Deccan, as this region is known, has festivals of which seeds are the soul. Endlagatte Punnam is one such. The festival precedes the harvesting of winter crops. Peasant farmers collect ear-heads of crops from their farms and, with home-cooked sweets, offer them to the village goddess.

A ritual that coincides with the Hindu festival Dussehra is here called Gatlu Koorchovadam. Women farmers mix the five most important seeds of winter crops with soil from a single plot. They fill clay pots with the mix and decorate them with sugarcane and sorghum. When the seeds sprout, they visit each others’ houses to see which have greater potency, then take the best to the farm for planting.

The selling or trading of seeds is a strict no-no. They are only to be shared, borrowed or exchanged. Chandramma says she lends her seeds to villagers, provided they return double the quantity after harvest. Both resources and knowledge are freely exchanged, encouraging localized systems of seed adaptation.

PV Satheesh is a driving force behind the Millet Network of India (MINI), which is trying to revive India’s coarse staples. When he first came here, he says, the process of ecological destruction had set in; fallow lands were becoming more extensive as agriculture became more intensive, with subsidized industrial monocultures destroying small farms. Fallow lands and malnutrition went hand in hand. By 1997 seed diversity was down by 70 per cent. It was time for some serious introspection.

Marginalization of crops led to marginalization of land and, ultimately, of peasant farmers, Satheesh says: ‘At the core, it stemmed from the loss of seed biodiversity and sovereignty.’ It took time for the DDS to create trust and convince farmers to return to coarse grains they had stopped growing. ‘Now they are convincing others to fall back upon their traditional wisdom.’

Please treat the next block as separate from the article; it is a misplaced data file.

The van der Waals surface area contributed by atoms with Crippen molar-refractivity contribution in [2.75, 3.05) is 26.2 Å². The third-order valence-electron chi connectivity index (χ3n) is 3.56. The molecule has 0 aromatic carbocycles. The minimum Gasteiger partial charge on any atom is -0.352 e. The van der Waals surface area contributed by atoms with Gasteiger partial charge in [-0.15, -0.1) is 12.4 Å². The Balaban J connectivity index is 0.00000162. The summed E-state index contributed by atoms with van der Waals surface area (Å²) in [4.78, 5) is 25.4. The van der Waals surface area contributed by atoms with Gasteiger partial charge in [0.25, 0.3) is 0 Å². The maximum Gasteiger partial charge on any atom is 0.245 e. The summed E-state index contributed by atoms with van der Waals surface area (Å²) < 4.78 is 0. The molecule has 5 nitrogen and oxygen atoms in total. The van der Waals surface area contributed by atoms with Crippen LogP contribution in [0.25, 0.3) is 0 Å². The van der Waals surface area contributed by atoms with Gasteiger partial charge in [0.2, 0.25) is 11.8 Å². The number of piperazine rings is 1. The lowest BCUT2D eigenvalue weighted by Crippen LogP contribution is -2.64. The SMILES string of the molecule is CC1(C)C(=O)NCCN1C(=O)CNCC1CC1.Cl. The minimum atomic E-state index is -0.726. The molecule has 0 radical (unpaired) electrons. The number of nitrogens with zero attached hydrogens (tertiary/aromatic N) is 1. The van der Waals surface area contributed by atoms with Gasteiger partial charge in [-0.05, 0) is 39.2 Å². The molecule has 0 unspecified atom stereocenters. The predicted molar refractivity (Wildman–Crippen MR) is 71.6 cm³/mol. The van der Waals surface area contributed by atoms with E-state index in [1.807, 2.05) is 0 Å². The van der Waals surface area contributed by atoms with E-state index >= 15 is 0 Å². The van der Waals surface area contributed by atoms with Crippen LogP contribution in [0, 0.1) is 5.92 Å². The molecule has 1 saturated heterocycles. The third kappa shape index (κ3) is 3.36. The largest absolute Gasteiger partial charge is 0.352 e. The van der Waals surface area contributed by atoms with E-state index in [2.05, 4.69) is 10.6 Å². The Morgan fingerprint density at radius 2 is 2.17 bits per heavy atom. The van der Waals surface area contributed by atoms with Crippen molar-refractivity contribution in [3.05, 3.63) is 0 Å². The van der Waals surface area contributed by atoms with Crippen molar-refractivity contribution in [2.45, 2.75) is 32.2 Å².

Fighting the behemoths

Across India, multinational corporations are rapidly taking over the multi-billion-dollar seed market, adding to the ruin of millions of peasant farmers. Monsanto-controlled genetically modified (GM) seeds are the latest threat to the rich agro-biodiversity of India, many peasant lobbies say. Peasant farmers’ suicides have been attributed to their introduction. Farmers also fear that GM technologies could lead to serious soil erosion. Diversified farming practices are more stable and sustainable, and minimize financial risks – an important factor for small farmers.

No wonder that resistance to commercial seed companies is growing. It ranges from NGOs like the DDS and movements such as the Beej Bachao Andolan (Movement to Save Seeds) in the foothills of the Himalayas, to the widely known Navdanya with its network of partners, to little-known individual peasant-farmers like Dadaji Khobragade who, on his half-hectare farm in a village in Maharashtra, is preserving and creating new rice varieties.

For people like Anjamma, life is celebration of colourful seeds. ‘I am respected for this knowledge,’ she says. ‘When all other commercial crops failed last year due to drought, I got bumper crops.’

On her four hectares of land, which she bought piece by piece for 20 years, she grows about 80 different crops. She says new generations are willingly embracing age-old wisdom. Wisdom, she says, is never obsolete. It is eternal. ‘Search my kitchen, you can’t find one crop that I don’t grow,’ she says. ‘If you can tell me one crop that I do not grow,’ she chuckles with a twinkle, ‘I will do whatever you say.’

Jaideep Hardikar is a journalist based in Nagpur, India. In 2009 he was an Alfred Friendly Press fellow.

Subscribe   Ethical Shop